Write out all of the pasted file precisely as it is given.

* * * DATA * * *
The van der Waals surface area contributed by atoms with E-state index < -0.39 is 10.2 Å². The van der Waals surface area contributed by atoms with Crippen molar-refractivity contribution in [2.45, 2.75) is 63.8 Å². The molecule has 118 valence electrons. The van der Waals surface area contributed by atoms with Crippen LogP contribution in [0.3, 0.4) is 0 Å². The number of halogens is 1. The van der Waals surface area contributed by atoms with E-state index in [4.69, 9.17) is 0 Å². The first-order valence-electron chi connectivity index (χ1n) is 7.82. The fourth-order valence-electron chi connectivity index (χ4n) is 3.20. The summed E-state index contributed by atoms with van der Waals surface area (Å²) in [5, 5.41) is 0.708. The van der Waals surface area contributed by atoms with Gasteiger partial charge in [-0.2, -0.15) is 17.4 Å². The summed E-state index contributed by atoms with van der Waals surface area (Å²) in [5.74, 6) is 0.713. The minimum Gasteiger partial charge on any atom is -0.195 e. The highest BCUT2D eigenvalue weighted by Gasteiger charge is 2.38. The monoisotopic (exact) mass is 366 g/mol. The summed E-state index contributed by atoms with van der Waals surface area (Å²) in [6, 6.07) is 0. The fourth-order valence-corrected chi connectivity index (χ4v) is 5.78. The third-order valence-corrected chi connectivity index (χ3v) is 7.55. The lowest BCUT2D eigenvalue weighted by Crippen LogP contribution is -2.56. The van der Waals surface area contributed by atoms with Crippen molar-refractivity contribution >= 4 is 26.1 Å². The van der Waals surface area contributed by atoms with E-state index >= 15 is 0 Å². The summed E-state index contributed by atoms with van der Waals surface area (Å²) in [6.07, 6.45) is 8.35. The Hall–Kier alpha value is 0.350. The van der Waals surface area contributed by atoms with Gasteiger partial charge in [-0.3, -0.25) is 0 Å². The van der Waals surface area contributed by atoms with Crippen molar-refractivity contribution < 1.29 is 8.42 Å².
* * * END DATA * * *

The van der Waals surface area contributed by atoms with E-state index < -0.39 is 10.2 Å². The van der Waals surface area contributed by atoms with Crippen molar-refractivity contribution in [2.45, 2.75) is 63.8 Å². The molecule has 118 valence electrons. The van der Waals surface area contributed by atoms with Crippen LogP contribution in [0.3, 0.4) is 0 Å². The number of halogens is 1. The van der Waals surface area contributed by atoms with E-state index in [4.69, 9.17) is 0 Å². The first-order valence-electron chi connectivity index (χ1n) is 7.82. The fourth-order valence-electron chi connectivity index (χ4n) is 3.20. The summed E-state index contributed by atoms with van der Waals surface area (Å²) in [5, 5.41) is 0.708. The van der Waals surface area contributed by atoms with Gasteiger partial charge in [-0.2, -0.15) is 17.4 Å². The summed E-state index contributed by atoms with van der Waals surface area (Å²) in [5.74, 6) is 0.713. The minimum Gasteiger partial charge on any atom is -0.195 e. The highest BCUT2D eigenvalue weighted by Gasteiger charge is 2.38. The monoisotopic (exact) mass is 366 g/mol. The summed E-state index contributed by atoms with van der Waals surface area (Å²) in [6, 6.07) is 0. The fourth-order valence-corrected chi connectivity index (χ4v) is 5.78. The third-order valence-corrected chi connectivity index (χ3v) is 7.55. The lowest BCUT2D eigenvalue weighted by Crippen LogP contribution is -2.56. The van der Waals surface area contributed by atoms with Crippen molar-refractivity contribution >= 4 is 26.1 Å². The van der Waals surface area contributed by atoms with E-state index >= 15 is 0 Å². The summed E-state index contributed by atoms with van der Waals surface area (Å²) in [6.07, 6.45) is 8.35. The Hall–Kier alpha value is 0.350. The van der Waals surface area contributed by atoms with Gasteiger partial charge in [-0.3, -0.25) is 0 Å². The van der Waals surface area contributed by atoms with Crippen molar-refractivity contribution < 1.29 is 8.42 Å².